The Access Problem

(The below post is by a board member of NCWU member Carolina Abortion Fund as part of the awareness campaign Abortion Access Month. This month, which includes the September 28 Global Day of Action, highlights the barriers to safe and legal abortion for women across the U.S. and the globe).

The United States has what is considered to be one of the more liberal abortion laws throughout the world, and yet the Carolina Abortion Fund, where I serve as a board member, receives approximately 60 calls a week from people who can’t afford the cost of their abortion. And the North Carolina legislature just two months ago passed a bill which, among other restrictions, eliminates abortion coverage from county and city employee health plans, bans abortion coverage from any insurance plan available in the state health insurance marketplace, and imposes such high standards to abortion clinics that many will be forced to shut down. Abortion is still legal in the United States, but it is becoming increasingly hard to access, particularly for low-income individuals.

The young and the poor are often the ones who have the most difficulty accessing abortion. Obviously, denying abortion coverage to the nearly 17 percent of the North Carolina population that is currently uninsured means the under- and unemployed will have to struggle to come up with the full cost should they need an abortion. The parental consent laws in North Carolina means minors have to obtain permission from a parent or justify their decision to a judge, in addition to wrestling with the decision to terminate a pregnancy. Closing clinics means many more people will have to travel to seek abortion services. (With no abortion clinics in the eastern part of our state, this barrier already exists for some.) Combine this with the two trips needed to fulfill NC’s mandatory twenty-four waiting period, and those who don’t have the means to take time off work, or pay for childcare, gas, and possibly a hotel room will find it much more challenging to get the medical care they need.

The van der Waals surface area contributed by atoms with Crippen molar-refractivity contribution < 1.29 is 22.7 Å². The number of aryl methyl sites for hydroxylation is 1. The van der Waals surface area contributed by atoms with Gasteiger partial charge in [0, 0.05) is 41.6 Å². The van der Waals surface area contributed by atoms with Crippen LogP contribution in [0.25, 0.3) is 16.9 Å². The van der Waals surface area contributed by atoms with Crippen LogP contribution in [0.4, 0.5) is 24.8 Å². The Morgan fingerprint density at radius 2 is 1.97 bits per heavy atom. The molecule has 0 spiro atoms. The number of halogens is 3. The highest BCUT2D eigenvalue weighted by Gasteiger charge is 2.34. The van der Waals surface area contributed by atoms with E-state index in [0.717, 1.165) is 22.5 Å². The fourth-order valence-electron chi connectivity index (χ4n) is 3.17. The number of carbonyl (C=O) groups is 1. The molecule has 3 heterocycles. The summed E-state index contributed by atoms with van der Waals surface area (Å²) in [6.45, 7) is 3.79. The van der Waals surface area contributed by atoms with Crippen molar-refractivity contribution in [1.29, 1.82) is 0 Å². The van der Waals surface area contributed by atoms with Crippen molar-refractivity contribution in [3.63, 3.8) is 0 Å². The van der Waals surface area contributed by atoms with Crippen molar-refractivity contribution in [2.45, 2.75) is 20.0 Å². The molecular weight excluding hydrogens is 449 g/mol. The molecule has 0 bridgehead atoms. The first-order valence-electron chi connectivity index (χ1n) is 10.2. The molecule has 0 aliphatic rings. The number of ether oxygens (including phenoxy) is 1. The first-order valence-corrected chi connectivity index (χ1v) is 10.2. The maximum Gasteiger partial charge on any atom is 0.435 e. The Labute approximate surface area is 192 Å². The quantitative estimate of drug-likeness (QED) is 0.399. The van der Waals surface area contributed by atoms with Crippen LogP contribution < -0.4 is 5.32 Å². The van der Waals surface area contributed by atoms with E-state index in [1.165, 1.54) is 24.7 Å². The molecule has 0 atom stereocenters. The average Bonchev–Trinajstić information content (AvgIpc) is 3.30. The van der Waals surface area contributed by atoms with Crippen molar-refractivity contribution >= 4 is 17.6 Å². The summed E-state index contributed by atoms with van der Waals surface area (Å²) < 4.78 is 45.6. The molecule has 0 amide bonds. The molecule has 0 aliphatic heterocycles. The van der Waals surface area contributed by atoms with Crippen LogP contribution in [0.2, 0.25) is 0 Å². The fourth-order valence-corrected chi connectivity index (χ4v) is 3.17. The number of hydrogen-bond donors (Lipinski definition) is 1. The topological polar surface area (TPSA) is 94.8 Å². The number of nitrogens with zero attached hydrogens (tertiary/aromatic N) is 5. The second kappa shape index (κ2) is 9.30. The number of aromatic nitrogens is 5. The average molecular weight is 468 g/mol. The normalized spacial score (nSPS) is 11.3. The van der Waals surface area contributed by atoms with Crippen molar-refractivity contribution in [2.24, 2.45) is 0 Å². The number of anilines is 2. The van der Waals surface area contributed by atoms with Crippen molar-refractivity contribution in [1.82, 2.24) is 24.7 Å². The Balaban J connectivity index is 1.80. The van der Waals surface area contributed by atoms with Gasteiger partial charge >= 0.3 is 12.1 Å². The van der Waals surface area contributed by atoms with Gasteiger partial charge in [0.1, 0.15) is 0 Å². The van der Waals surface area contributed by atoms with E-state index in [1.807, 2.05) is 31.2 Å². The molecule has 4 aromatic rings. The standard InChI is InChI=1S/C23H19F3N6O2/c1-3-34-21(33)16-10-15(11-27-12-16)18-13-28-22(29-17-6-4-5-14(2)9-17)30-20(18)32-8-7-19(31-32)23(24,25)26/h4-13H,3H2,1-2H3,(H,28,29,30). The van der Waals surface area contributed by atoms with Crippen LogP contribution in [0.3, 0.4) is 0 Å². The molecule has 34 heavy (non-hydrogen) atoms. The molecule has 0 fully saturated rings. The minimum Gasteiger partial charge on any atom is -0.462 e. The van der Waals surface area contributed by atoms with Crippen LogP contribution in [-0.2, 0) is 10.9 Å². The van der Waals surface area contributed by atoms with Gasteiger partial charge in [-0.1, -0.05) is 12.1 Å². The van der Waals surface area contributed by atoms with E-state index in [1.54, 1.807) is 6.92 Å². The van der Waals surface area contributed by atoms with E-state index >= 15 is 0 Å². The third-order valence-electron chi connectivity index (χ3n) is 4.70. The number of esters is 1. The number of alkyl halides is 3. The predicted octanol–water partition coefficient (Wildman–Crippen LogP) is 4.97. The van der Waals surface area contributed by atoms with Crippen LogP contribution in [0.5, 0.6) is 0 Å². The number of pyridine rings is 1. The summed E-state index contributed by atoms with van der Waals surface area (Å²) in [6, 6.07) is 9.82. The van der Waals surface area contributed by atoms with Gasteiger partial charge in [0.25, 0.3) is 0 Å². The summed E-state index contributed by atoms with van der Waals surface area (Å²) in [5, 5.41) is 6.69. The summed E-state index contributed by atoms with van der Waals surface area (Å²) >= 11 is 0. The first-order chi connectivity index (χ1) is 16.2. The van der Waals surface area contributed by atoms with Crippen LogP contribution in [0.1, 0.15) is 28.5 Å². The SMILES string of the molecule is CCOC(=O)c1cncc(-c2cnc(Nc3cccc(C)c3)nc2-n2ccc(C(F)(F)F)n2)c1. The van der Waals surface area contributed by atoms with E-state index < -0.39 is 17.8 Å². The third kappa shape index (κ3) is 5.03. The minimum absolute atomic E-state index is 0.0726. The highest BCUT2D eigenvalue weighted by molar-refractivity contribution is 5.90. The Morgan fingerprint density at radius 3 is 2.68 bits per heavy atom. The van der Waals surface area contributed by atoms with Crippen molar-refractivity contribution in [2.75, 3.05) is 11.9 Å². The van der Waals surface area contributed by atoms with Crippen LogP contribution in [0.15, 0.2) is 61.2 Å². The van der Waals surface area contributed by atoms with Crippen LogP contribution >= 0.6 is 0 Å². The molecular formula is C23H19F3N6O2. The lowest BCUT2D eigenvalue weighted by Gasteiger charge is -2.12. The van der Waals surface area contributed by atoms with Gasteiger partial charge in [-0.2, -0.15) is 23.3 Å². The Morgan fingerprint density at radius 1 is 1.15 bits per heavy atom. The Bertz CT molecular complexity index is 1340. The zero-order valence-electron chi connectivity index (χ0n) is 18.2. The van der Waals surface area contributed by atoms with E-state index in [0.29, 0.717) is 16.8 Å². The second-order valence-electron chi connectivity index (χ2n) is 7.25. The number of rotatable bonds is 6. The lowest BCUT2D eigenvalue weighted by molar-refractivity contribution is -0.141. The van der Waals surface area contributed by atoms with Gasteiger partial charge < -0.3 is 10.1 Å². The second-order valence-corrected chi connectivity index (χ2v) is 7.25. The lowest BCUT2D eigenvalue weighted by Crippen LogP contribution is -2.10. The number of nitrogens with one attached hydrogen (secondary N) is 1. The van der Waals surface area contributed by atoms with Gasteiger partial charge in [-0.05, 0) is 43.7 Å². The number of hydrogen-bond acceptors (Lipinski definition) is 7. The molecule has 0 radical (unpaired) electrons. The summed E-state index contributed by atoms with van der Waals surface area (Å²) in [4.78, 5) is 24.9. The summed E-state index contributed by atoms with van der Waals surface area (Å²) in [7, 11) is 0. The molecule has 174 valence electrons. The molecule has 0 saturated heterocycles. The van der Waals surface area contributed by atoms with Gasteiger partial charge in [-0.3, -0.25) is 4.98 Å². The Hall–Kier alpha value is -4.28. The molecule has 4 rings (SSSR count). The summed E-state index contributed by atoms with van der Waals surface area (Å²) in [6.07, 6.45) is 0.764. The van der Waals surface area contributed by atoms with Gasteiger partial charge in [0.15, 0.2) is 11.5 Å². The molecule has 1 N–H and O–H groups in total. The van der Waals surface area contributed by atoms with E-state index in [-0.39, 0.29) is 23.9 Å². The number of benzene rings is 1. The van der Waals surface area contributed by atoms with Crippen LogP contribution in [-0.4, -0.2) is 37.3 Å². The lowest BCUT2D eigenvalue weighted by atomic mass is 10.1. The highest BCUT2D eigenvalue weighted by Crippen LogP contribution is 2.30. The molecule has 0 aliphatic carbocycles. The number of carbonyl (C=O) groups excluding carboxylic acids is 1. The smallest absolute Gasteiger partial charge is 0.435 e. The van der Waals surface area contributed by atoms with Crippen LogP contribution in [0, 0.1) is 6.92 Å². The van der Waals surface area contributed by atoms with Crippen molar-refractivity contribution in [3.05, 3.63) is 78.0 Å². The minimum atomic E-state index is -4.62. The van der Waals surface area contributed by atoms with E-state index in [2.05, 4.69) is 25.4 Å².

Fortunately, there are many individuals and organizations working to reduce the barriers that prevent people from obtaining legal abortions in our state. Some organize legislative advocacy, such as lobby days, mass protests and legal challenges to new restrictions. Others subsidize abortion procedures for their patients, and the Carolina Abortion Fund gives small grants to our callers. Over this past month, in recognition of Abortion Access Month, I have listened to the voices of the people calling the Carolina Abortion Fund, describing to me what they need to survive, and I have been able to help a few of them out. I’ve also trained new volunteers to staff our helpline, feeling overwhelmed at the willingness of so many people to do what they can to keep abortion not only legal, but accessible.

As Abortion Access Month comes to a close, the work continues in order to close the gap between having a legal right to seek an abortion, and affording one. What can you pledge to do to ensure the availability of this safe and legal procedure? (By the way, the Carolina Abortion Fund has a few ideas.)